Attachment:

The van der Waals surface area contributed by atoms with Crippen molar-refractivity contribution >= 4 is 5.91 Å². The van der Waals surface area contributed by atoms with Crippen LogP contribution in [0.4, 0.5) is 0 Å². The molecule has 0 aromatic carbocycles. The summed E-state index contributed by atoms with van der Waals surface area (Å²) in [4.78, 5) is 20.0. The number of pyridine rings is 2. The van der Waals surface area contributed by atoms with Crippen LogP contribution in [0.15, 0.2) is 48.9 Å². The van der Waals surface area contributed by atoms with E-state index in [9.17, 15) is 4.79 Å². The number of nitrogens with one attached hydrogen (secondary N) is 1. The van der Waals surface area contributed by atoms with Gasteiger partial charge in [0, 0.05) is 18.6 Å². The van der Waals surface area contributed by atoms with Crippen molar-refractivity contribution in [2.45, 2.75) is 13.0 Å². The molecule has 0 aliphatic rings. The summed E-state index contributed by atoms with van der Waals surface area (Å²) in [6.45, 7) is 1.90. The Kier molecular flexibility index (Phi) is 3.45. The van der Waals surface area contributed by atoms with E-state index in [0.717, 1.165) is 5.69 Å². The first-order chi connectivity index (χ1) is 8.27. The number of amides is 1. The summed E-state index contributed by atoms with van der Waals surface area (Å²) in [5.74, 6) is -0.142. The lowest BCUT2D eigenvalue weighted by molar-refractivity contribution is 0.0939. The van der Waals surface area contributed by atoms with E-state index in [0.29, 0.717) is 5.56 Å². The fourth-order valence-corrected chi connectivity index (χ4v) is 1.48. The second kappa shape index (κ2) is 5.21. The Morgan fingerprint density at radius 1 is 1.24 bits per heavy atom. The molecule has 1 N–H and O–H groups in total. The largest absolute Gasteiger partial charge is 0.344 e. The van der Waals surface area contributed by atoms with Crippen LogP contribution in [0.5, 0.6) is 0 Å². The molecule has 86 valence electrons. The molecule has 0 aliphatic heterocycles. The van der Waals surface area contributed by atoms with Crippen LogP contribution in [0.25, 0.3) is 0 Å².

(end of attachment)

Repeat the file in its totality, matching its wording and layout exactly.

The van der Waals surface area contributed by atoms with Crippen molar-refractivity contribution >= 4 is 5.91 Å². The van der Waals surface area contributed by atoms with Crippen LogP contribution in [0.4, 0.5) is 0 Å². The molecule has 0 aromatic carbocycles. The summed E-state index contributed by atoms with van der Waals surface area (Å²) in [4.78, 5) is 20.0. The number of pyridine rings is 2. The van der Waals surface area contributed by atoms with Crippen LogP contribution in [0.15, 0.2) is 48.9 Å². The van der Waals surface area contributed by atoms with E-state index in [9.17, 15) is 4.79 Å². The number of nitrogens with one attached hydrogen (secondary N) is 1. The van der Waals surface area contributed by atoms with Gasteiger partial charge in [0, 0.05) is 18.6 Å². The van der Waals surface area contributed by atoms with Crippen molar-refractivity contribution in [2.45, 2.75) is 13.0 Å². The molecule has 0 aliphatic rings. The summed E-state index contributed by atoms with van der Waals surface area (Å²) in [6.45, 7) is 1.90. The Kier molecular flexibility index (Phi) is 3.45. The van der Waals surface area contributed by atoms with E-state index in [0.717, 1.165) is 5.69 Å². The first-order chi connectivity index (χ1) is 8.27. The number of amides is 1. The summed E-state index contributed by atoms with van der Waals surface area (Å²) in [5.74, 6) is -0.142. The lowest BCUT2D eigenvalue weighted by molar-refractivity contribution is 0.0939. The van der Waals surface area contributed by atoms with E-state index in [0.29, 0.717) is 5.56 Å². The fourth-order valence-corrected chi connectivity index (χ4v) is 1.48. The second kappa shape index (κ2) is 5.21. The Morgan fingerprint density at radius 1 is 1.24 bits per heavy atom. The molecule has 1 N–H and O–H groups in total. The largest absolute Gasteiger partial charge is 0.344 e. The van der Waals surface area contributed by atoms with Crippen LogP contribution in [0.5, 0.6) is 0 Å². The molecule has 86 valence electrons. The molecule has 0 aliphatic heterocycles. The van der Waals surface area contributed by atoms with Crippen LogP contribution in [0.25, 0.3) is 0 Å².